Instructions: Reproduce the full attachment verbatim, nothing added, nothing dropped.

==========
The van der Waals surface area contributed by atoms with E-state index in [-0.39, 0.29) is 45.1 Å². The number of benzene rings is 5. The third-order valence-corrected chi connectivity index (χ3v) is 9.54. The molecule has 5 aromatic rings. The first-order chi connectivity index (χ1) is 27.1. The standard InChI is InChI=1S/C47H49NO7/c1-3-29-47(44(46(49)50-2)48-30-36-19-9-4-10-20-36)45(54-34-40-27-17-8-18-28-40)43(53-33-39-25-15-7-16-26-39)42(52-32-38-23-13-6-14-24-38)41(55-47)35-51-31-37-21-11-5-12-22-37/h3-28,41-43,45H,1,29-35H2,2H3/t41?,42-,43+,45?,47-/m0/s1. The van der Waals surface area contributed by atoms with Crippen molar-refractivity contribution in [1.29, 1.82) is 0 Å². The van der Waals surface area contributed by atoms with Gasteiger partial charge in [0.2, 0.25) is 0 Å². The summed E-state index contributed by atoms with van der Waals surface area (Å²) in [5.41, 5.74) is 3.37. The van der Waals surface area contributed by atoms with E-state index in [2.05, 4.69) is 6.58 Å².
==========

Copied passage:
The van der Waals surface area contributed by atoms with E-state index in [-0.39, 0.29) is 45.1 Å². The number of benzene rings is 5. The third-order valence-corrected chi connectivity index (χ3v) is 9.54. The molecule has 5 aromatic rings. The first-order chi connectivity index (χ1) is 27.1. The standard InChI is InChI=1S/C47H49NO7/c1-3-29-47(44(46(49)50-2)48-30-36-19-9-4-10-20-36)45(54-34-40-27-17-8-18-28-40)43(53-33-39-25-15-7-16-26-39)42(52-32-38-23-13-6-14-24-38)41(55-47)35-51-31-37-21-11-5-12-22-37/h3-28,41-43,45H,1,29-35H2,2H3/t41?,42-,43+,45?,47-/m0/s1. The van der Waals surface area contributed by atoms with Crippen molar-refractivity contribution in [1.29, 1.82) is 0 Å². The van der Waals surface area contributed by atoms with Gasteiger partial charge in [0.2, 0.25) is 0 Å². The summed E-state index contributed by atoms with van der Waals surface area (Å²) in [5.41, 5.74) is 3.37. The van der Waals surface area contributed by atoms with E-state index in [2.05, 4.69) is 6.58 Å².